From just 2013, reimbursement for complex imaging exams like MRI and CT, which as expected would pay more than a simple x-ray or ultrasound, is down 13 to 24%. Reimbursement for these exams has been systematically cut over the past five years with some exams paying 75% less than they did 5 years ago. Does this matter for patients? You bet. Private insurers’ hospital outpatient reimbursement can be up to three times higher than physician and private office reimbursement, and Medicare reported an 80 percent difference between the two. As rates increase, so does the financial burden to the patient. For example, a co-insurance on a diagnostic or therapeutic procedure could jump from $20 to $60 depending on the venue in which it is performed. Physician office reimbursement is not just lower than hospital outpatient reimbursement; it is often too low in general. Even worse, when hospitals buy physician practices with in-office imaging services, the hospital then bills and receives payment for those services at the higher reimbursement. This allows hospitals to pay big bucks to acquire physician groups knowing they can turn around and use their hospital network contract with the insurer to quickly gain back the dollars used to purchase the “investment,” whether the patient still use the physician in-office imaging service or is directed to the hospital or its outpatient center for the same imaging exam. Note, the professional component (the payment to the radiologist for interpreting the exam) has slightly improved, translation that CMS i.e. the Federal government wants radiologists to practice radiology but stay out of the imaging business. The last thing CMS or large insurers want is the doctors who deliver patient care to actually have any knowledge or understanding in how health care dollars are actually being spent.
So private and physician based outpatient imaging is not dying from just one mortal wound but actually by multiple wounds administered through federal legislation, primarily the Deficit Reduction Act and Obamacare, and action by big insurers and hospital monopolies. Is there a cure? Unfortunately not. Radiologists are selling or shuttering their doors and joining the ranks of hospital based radiologists. Physicians still operating their in-office imaging services can only do so if they themselves are able to appropriately order enough imaging exams to keep the service in the black, as seen in orthopedic offices with MRI machines. These will be the last to go, but eventually they will close also. It’s just a matter of time for many of those offices, as eventually the significantly decreased reimbursement rates for in-office exams and evolving technology will swallow any benefit associated with performing those in-office exams. Probably another reason that larger well established groups are cashing in before it’s too late, and selling their practices and becoming hospital employees. Those in the industry see the writing on the wall, but don’t want to admit it. Rather, they hold out hope that a miracle will save the day. There are miracles every day in medicine but not on the business side of healthcare.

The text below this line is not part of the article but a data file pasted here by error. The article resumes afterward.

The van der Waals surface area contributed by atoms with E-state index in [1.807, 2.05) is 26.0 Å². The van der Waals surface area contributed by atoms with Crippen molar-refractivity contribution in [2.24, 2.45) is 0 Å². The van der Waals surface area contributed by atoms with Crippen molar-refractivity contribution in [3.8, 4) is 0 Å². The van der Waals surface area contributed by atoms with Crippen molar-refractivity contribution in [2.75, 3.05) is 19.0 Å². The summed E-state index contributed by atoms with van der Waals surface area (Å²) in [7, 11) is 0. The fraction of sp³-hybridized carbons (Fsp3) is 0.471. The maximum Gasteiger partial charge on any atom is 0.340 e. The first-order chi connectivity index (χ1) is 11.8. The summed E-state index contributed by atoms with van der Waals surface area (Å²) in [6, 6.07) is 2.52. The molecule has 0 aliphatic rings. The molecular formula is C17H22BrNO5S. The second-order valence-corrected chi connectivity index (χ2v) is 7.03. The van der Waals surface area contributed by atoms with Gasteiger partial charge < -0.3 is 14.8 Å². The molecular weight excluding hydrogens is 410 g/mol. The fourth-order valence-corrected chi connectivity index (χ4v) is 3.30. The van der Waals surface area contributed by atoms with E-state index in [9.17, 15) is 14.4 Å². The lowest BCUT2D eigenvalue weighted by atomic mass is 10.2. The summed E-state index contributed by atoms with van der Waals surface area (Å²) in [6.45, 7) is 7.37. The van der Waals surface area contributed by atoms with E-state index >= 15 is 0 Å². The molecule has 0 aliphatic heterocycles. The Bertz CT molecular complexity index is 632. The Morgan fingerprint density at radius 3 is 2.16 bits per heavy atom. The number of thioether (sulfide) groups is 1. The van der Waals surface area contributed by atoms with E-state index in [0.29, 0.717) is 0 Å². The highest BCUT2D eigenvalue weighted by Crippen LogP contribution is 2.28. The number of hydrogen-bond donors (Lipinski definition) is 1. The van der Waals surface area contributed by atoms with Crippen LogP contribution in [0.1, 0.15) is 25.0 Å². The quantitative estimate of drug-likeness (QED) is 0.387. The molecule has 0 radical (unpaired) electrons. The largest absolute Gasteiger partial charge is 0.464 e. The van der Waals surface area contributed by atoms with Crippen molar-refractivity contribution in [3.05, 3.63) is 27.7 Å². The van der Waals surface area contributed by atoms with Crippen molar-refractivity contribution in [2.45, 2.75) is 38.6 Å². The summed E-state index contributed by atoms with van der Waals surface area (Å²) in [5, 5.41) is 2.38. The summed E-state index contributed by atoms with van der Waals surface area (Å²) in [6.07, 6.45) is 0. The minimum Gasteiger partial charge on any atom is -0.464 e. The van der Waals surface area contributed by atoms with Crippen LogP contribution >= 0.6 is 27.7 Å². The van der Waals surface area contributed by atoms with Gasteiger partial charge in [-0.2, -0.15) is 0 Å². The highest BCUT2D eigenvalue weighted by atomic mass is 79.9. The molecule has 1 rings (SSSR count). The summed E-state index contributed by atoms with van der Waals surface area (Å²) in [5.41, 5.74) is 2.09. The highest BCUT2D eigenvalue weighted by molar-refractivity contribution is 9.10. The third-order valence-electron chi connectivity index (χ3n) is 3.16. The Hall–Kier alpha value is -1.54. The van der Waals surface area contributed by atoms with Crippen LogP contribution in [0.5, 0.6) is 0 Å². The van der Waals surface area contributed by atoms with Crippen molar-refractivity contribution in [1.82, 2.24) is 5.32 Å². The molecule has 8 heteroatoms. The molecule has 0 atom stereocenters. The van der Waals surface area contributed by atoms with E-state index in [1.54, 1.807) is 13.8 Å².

In closing, as a radiologist who formerly owned an imaging center, I see the death of independent outpatient imaging as a huge loss to patient care and service. I personally enjoyed seeing patients at the front desk and calling doctors with results and being available 24/7 directly on my mobile phone. I did it not only because I cared passionately about my patients but because, like many small business owners, my imaging center service had to be perfect every time and, without a doubt, head and shoulders above the hospital based service.
Product and service are the life blood of any business. In imaging, the same product can now be easily delivered by numerous providers. Independent imaging centers could always count on their service as the valuable differentiator. But, service has also been systematically eliminated from the imaging industry and patient expectations forced low. Now, patients won’t or don’t know any better and with the herd mentality governing the forces in healthcare, this major change in the imaging industry will follow the same path as the home telephone, invaluable for 100+ years and then overnight, obsolete and forgotten.
About the author: Raja P. Reddy, MD is a board certified diagnostic radiologist specializing in breast imaging. He is also a managing director and healthcare business consultant for King & Prat, a boutique firm that provides private equity placement and consulting resources to help businesses overcome operational challenges and develop momentum for growth.